BAGHDAD, 6 June 2007 (IRIN) - Corruption, neglect and insurgent attacks have left Iraq's public services in tatters, residents and officials say. Limited electricity and drinking water are the main problems, causing disease and frustration.
"We have one or two hours a day of electricity at best. Sometimes we have no electricity for two or three days. And it has become normal for us to wake up in the morning and find no water in the taps," Alwan, a father of three and government employee living in Baghdad, said.
Alwan said that because of rising fuel and maintenance costs, he can only run his small generator for a few hours a day, forcing him to buy electricity from the black market instead.
"Now, I'm buying 10 amperes [of power] from the neighbourhood generator for a monthly price of US $12 an ampere. This gives me seven hours of electricity a day and enables me to use fans, a small refrigerator and a small air conditioner for one room."
Baghdad residents say they have never experienced such poor levels of municipal services.
"We had 18 to 20 hours a day of electricity and drinking water before the war started and even during the opening rounds of it," said Khamis Nassir Alwan, a 44-year-old resident of Baghdad's upscale Harithiyah district.
In a press conference held in May in Baghdad, Electricity Minister Karim Waheed blamed unrelenting insurgent attacks on electricity pylons, power stations, government workers and fuel deliveries for the near collapse of the power system.
Baghdad cut off from national grid
"Insurgents have struck the electricity networks feeding the capital from the north and the south, cutting the city off from the national grid. This, of course, affects the pumping of water from the water plants," Waheed said.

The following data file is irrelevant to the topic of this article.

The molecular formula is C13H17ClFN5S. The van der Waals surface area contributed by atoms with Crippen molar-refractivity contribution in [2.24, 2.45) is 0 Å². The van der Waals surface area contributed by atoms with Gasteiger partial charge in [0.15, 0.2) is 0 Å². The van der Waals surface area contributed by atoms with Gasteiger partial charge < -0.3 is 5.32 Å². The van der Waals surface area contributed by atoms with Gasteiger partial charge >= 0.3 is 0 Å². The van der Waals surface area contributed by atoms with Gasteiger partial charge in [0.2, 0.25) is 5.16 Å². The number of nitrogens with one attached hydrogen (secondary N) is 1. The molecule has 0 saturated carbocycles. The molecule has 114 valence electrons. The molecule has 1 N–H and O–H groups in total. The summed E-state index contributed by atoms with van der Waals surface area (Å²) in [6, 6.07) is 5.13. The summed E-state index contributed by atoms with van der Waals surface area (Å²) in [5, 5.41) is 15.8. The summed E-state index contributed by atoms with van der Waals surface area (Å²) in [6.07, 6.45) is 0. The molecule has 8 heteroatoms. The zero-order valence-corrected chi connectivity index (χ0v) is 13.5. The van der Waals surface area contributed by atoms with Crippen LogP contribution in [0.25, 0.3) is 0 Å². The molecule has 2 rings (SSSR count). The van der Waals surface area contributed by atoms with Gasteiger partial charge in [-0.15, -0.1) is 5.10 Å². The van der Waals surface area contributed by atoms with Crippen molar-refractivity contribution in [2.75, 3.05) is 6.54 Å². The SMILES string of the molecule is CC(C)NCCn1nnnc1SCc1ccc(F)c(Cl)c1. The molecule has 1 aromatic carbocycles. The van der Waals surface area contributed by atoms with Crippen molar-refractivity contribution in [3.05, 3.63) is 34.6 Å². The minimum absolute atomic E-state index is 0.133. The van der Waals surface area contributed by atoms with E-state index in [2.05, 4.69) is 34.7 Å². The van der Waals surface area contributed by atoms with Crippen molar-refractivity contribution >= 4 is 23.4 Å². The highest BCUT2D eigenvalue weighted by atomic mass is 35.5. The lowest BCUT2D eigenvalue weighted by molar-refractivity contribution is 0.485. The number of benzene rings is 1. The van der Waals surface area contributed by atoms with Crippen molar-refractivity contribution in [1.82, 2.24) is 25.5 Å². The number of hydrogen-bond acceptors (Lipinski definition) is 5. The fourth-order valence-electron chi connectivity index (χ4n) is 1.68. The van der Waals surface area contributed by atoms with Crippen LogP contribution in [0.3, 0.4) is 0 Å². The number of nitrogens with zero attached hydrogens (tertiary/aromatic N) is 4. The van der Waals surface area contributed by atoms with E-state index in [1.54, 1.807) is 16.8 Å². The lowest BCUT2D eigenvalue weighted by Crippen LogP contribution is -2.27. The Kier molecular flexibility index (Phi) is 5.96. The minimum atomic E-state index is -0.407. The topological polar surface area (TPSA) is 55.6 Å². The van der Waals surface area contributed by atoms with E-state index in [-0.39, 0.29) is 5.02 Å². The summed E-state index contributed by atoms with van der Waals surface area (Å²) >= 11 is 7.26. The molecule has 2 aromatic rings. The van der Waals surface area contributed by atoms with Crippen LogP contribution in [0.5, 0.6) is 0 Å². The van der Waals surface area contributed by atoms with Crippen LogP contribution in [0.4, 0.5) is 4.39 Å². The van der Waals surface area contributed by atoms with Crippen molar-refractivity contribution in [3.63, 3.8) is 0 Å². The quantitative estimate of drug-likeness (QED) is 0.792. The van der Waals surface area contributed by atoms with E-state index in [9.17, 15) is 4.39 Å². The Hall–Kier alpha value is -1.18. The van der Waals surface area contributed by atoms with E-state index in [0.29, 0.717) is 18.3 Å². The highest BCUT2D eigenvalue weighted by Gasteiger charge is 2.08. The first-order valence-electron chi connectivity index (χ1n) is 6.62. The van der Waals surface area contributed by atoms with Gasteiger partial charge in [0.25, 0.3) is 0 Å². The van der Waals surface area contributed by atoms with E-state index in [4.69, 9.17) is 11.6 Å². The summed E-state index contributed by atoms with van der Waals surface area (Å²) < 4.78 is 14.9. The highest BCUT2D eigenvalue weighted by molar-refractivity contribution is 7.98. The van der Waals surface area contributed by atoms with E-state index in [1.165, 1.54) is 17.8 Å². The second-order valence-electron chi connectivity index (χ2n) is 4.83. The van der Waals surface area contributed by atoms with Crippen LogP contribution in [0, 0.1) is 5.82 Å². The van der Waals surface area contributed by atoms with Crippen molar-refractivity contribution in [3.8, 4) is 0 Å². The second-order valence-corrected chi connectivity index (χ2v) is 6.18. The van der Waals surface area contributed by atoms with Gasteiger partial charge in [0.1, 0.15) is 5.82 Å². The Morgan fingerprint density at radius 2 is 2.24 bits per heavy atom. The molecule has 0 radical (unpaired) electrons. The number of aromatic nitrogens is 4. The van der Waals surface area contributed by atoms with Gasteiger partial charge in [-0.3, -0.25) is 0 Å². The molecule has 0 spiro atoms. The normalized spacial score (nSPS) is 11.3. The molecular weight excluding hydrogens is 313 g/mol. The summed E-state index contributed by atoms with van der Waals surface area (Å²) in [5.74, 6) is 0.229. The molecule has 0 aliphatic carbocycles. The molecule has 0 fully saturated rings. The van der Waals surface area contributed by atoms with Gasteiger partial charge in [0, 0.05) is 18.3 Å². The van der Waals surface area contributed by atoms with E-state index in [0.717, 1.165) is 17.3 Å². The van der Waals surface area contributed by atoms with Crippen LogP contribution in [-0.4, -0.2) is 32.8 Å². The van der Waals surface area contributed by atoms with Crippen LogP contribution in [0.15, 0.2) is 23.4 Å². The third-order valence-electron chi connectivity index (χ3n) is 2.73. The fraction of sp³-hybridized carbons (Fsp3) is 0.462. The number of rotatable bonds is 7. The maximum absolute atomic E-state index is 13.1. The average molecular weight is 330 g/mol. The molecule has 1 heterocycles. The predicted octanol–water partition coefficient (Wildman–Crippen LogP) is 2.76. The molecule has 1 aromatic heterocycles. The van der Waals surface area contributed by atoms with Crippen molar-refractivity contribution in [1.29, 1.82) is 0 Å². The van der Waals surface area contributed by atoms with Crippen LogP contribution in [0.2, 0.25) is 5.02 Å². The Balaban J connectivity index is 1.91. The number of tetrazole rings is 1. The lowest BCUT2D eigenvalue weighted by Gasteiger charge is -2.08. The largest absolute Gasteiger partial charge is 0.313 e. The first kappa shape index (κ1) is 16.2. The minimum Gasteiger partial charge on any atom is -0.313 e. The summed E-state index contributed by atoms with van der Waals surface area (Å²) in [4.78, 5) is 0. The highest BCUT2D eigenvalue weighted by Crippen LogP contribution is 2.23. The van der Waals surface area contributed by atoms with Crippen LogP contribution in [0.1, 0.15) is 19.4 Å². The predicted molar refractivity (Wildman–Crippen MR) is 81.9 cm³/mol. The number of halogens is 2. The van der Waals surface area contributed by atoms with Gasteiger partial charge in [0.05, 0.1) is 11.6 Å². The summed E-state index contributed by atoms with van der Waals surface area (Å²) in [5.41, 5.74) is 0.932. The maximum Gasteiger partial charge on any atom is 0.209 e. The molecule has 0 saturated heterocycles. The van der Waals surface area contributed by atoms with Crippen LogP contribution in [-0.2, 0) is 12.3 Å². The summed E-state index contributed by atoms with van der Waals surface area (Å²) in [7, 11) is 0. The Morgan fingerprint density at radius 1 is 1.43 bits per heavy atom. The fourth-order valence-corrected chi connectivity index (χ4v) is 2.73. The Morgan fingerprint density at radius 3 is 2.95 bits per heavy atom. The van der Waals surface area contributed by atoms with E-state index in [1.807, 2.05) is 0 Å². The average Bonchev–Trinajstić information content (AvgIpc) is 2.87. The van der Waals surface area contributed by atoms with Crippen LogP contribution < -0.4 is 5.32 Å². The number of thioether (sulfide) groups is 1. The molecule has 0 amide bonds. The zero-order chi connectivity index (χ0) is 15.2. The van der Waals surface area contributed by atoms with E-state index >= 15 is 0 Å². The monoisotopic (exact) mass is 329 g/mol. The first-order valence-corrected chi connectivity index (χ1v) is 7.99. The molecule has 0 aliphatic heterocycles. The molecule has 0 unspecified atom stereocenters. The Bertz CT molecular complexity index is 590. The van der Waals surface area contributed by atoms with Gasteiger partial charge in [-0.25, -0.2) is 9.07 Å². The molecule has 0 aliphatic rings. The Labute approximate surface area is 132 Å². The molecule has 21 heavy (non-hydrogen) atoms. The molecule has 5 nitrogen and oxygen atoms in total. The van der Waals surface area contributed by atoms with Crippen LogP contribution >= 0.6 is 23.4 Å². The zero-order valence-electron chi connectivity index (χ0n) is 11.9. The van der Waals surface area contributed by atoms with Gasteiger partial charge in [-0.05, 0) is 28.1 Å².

This has led many residents of the capital to buy electricity privately. But those who cannot afford to buy power from neighbourhood generators struggle to meet their needs. And as urban dwellers who are long accustomed to having power and running water, it is all the more difficult for them to adjust.
"We can't drink cold water this summer unless we buy ice and put it in boxes. And I bought two flashlights so my sons can study for their exams," said Naima Hanon Khalid, a 37-year-old widow.
"I can't use my clothes washing machine so I'm forced to wash them with my hands. And now we are sleeping on the roof to escape high temperatures indoors despite the risk of mortar attacks and gunfights in the city," Naima added.
Such deteriorating living conditions have drawn Iraqis, particularly Baghdad residents, to the streets in demonstrations, demanding the government improve services.
The most recent protest took place on 2 June when about 2,000 residents of Baghdad's north-eastern Shu'la area demanded that the government fulfil its promises.
"We ask the government to show mercy on our children and elderly people who are suffering in this harsh situation," said Hazim Nasser Jawad, a 33-year-old taxi driver who took part in the demonstration.
"We are fed up of their words - we need deeds. [Former Iraqi president] Saddam managed to bring us back electricity six months after the 1991 [first Gulf] war and here they are after four years they can't offer stable electricity for two straight hours," Jawad added.